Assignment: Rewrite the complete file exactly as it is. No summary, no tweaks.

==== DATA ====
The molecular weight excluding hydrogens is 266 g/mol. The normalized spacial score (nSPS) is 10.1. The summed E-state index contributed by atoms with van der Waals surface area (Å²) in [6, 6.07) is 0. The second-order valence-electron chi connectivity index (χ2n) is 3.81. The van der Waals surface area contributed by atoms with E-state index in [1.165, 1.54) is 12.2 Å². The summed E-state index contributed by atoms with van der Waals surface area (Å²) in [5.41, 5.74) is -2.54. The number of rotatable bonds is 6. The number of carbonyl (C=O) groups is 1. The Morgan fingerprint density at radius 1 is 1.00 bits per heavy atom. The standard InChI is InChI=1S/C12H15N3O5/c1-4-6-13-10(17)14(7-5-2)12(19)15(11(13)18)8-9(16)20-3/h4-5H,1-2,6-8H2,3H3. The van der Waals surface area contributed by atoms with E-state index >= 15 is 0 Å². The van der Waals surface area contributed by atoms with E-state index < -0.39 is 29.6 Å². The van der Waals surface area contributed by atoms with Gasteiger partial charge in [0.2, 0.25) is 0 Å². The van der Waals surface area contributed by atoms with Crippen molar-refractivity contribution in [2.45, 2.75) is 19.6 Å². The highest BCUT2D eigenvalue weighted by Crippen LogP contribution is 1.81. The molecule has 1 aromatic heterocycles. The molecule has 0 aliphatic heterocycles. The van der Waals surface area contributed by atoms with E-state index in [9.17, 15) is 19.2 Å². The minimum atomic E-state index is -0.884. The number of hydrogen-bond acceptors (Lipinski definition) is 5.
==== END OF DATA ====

The molecular weight excluding hydrogens is 266 g/mol. The normalized spacial score (nSPS) is 10.1. The summed E-state index contributed by atoms with van der Waals surface area (Å²) in [6, 6.07) is 0. The second-order valence-electron chi connectivity index (χ2n) is 3.81. The van der Waals surface area contributed by atoms with E-state index in [1.165, 1.54) is 12.2 Å². The summed E-state index contributed by atoms with van der Waals surface area (Å²) in [5.41, 5.74) is -2.54. The number of rotatable bonds is 6. The number of carbonyl (C=O) groups is 1. The Morgan fingerprint density at radius 1 is 1.00 bits per heavy atom. The standard InChI is InChI=1S/C12H15N3O5/c1-4-6-13-10(17)14(7-5-2)12(19)15(11(13)18)8-9(16)20-3/h4-5H,1-2,6-8H2,3H3. The van der Waals surface area contributed by atoms with E-state index >= 15 is 0 Å². The van der Waals surface area contributed by atoms with E-state index < -0.39 is 29.6 Å². The van der Waals surface area contributed by atoms with Gasteiger partial charge in [0.2, 0.25) is 0 Å². The van der Waals surface area contributed by atoms with Crippen molar-refractivity contribution in [2.45, 2.75) is 19.6 Å². The highest BCUT2D eigenvalue weighted by Crippen LogP contribution is 1.81. The molecule has 1 aromatic heterocycles. The molecule has 0 aliphatic heterocycles. The van der Waals surface area contributed by atoms with E-state index in [9.17, 15) is 19.2 Å². The minimum atomic E-state index is -0.884. The number of hydrogen-bond acceptors (Lipinski definition) is 5.